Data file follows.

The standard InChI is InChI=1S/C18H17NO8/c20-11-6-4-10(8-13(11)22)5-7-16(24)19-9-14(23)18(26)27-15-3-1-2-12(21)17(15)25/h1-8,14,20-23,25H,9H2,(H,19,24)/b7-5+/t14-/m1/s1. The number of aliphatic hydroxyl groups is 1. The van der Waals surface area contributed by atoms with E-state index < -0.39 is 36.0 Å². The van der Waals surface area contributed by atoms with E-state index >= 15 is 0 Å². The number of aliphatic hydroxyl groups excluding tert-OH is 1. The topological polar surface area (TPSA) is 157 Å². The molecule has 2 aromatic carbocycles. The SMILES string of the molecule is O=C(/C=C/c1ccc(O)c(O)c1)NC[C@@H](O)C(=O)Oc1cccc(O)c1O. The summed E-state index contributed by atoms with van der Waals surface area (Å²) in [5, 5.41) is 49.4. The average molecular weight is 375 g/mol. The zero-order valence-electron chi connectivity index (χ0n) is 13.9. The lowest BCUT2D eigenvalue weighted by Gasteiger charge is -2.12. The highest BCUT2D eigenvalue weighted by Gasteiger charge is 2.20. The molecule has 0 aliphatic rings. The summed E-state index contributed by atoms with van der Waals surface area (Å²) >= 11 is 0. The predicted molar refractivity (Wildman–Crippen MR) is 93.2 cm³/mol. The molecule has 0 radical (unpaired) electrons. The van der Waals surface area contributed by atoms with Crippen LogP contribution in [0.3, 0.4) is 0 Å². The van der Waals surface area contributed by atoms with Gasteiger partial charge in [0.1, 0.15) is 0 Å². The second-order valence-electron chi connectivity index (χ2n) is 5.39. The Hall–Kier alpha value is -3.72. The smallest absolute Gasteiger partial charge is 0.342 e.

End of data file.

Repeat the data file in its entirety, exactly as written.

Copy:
The standard InChI is InChI=1S/C18H17NO8/c20-11-6-4-10(8-13(11)22)5-7-16(24)19-9-14(23)18(26)27-15-3-1-2-12(21)17(15)25/h1-8,14,20-23,25H,9H2,(H,19,24)/b7-5+/t14-/m1/s1. The number of aliphatic hydroxyl groups is 1. The van der Waals surface area contributed by atoms with E-state index < -0.39 is 36.0 Å². The van der Waals surface area contributed by atoms with E-state index >= 15 is 0 Å². The number of aliphatic hydroxyl groups excluding tert-OH is 1. The topological polar surface area (TPSA) is 157 Å². The molecule has 2 aromatic carbocycles. The SMILES string of the molecule is O=C(/C=C/c1ccc(O)c(O)c1)NC[C@@H](O)C(=O)Oc1cccc(O)c1O. The summed E-state index contributed by atoms with van der Waals surface area (Å²) in [5, 5.41) is 49.4. The average molecular weight is 375 g/mol. The zero-order valence-electron chi connectivity index (χ0n) is 13.9. The lowest BCUT2D eigenvalue weighted by Gasteiger charge is -2.12. The highest BCUT2D eigenvalue weighted by Gasteiger charge is 2.20. The molecule has 0 aliphatic rings. The summed E-state index contributed by atoms with van der Waals surface area (Å²) >= 11 is 0. The predicted molar refractivity (Wildman–Crippen MR) is 93.2 cm³/mol. The molecule has 0 radical (unpaired) electrons. The van der Waals surface area contributed by atoms with Crippen LogP contribution in [0.3, 0.4) is 0 Å². The van der Waals surface area contributed by atoms with Gasteiger partial charge in [0.1, 0.15) is 0 Å². The second-order valence-electron chi connectivity index (χ2n) is 5.39. The Hall–Kier alpha value is -3.72. The smallest absolute Gasteiger partial charge is 0.342 e.